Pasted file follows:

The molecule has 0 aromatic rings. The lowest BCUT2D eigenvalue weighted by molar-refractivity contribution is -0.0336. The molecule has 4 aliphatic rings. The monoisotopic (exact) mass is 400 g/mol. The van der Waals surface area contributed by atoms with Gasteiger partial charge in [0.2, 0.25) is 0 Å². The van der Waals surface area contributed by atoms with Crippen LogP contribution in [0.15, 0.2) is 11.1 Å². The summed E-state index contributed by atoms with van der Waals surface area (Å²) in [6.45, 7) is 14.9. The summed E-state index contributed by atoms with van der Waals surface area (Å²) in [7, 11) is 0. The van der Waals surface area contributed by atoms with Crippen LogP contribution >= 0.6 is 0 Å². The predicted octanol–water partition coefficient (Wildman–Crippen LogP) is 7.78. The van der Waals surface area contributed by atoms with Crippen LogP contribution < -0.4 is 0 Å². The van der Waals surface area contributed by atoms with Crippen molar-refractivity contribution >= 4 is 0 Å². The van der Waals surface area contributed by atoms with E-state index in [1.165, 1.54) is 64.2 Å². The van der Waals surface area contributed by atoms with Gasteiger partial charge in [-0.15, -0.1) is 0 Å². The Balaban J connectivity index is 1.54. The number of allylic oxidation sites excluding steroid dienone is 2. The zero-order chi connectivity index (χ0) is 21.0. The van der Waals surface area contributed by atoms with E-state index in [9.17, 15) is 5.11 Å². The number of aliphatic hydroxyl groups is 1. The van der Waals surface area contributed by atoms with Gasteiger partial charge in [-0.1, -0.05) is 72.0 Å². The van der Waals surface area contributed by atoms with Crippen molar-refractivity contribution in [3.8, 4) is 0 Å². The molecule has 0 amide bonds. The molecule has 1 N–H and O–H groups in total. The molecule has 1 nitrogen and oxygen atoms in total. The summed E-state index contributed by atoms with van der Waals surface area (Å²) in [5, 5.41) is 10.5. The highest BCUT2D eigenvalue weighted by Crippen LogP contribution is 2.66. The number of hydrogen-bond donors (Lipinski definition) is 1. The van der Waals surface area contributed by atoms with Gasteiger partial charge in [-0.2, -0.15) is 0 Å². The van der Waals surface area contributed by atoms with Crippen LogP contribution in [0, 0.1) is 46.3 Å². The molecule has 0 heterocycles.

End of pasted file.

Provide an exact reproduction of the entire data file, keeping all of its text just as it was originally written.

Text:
The molecule has 0 aromatic rings. The lowest BCUT2D eigenvalue weighted by molar-refractivity contribution is -0.0336. The molecule has 4 aliphatic rings. The monoisotopic (exact) mass is 400 g/mol. The van der Waals surface area contributed by atoms with Gasteiger partial charge in [0.2, 0.25) is 0 Å². The van der Waals surface area contributed by atoms with Crippen LogP contribution in [0.15, 0.2) is 11.1 Å². The summed E-state index contributed by atoms with van der Waals surface area (Å²) in [6.45, 7) is 14.9. The summed E-state index contributed by atoms with van der Waals surface area (Å²) in [7, 11) is 0. The van der Waals surface area contributed by atoms with Crippen LogP contribution >= 0.6 is 0 Å². The predicted octanol–water partition coefficient (Wildman–Crippen LogP) is 7.78. The van der Waals surface area contributed by atoms with Crippen LogP contribution < -0.4 is 0 Å². The van der Waals surface area contributed by atoms with Crippen molar-refractivity contribution >= 4 is 0 Å². The van der Waals surface area contributed by atoms with E-state index in [1.165, 1.54) is 64.2 Å². The van der Waals surface area contributed by atoms with Gasteiger partial charge in [-0.15, -0.1) is 0 Å². The Balaban J connectivity index is 1.54. The number of allylic oxidation sites excluding steroid dienone is 2. The zero-order chi connectivity index (χ0) is 21.0. The van der Waals surface area contributed by atoms with E-state index in [9.17, 15) is 5.11 Å². The number of aliphatic hydroxyl groups is 1. The van der Waals surface area contributed by atoms with Gasteiger partial charge in [-0.1, -0.05) is 72.0 Å². The van der Waals surface area contributed by atoms with Crippen molar-refractivity contribution in [3.8, 4) is 0 Å². The molecule has 0 amide bonds. The molecule has 1 N–H and O–H groups in total. The molecule has 1 nitrogen and oxygen atoms in total. The summed E-state index contributed by atoms with van der Waals surface area (Å²) in [5, 5.41) is 10.5. The highest BCUT2D eigenvalue weighted by Crippen LogP contribution is 2.66. The number of hydrogen-bond donors (Lipinski definition) is 1. The van der Waals surface area contributed by atoms with Gasteiger partial charge in [-0.2, -0.15) is 0 Å². The van der Waals surface area contributed by atoms with Crippen LogP contribution in [0, 0.1) is 46.3 Å². The molecule has 0 heterocycles.